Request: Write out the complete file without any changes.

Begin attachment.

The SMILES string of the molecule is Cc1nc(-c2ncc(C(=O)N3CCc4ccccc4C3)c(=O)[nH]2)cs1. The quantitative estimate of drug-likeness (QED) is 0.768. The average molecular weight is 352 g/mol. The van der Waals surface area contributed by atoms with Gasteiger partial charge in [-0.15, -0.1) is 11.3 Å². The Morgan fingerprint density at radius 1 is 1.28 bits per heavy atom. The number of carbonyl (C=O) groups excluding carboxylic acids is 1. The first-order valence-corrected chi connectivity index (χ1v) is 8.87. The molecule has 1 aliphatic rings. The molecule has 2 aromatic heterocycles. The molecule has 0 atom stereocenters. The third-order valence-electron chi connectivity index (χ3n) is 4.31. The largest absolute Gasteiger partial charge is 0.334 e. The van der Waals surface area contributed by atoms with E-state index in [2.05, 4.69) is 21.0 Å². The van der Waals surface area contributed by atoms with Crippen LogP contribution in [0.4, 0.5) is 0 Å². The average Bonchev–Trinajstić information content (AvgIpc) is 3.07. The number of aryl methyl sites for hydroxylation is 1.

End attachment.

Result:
The SMILES string of the molecule is Cc1nc(-c2ncc(C(=O)N3CCc4ccccc4C3)c(=O)[nH]2)cs1. The quantitative estimate of drug-likeness (QED) is 0.768. The average molecular weight is 352 g/mol. The van der Waals surface area contributed by atoms with Gasteiger partial charge in [-0.15, -0.1) is 11.3 Å². The Morgan fingerprint density at radius 1 is 1.28 bits per heavy atom. The number of carbonyl (C=O) groups excluding carboxylic acids is 1. The first-order valence-corrected chi connectivity index (χ1v) is 8.87. The molecule has 1 aliphatic rings. The molecule has 2 aromatic heterocycles. The molecule has 0 atom stereocenters. The third-order valence-electron chi connectivity index (χ3n) is 4.31. The largest absolute Gasteiger partial charge is 0.334 e. The van der Waals surface area contributed by atoms with E-state index in [2.05, 4.69) is 21.0 Å². The van der Waals surface area contributed by atoms with Crippen LogP contribution in [0.4, 0.5) is 0 Å². The average Bonchev–Trinajstić information content (AvgIpc) is 3.07. The number of aryl methyl sites for hydroxylation is 1.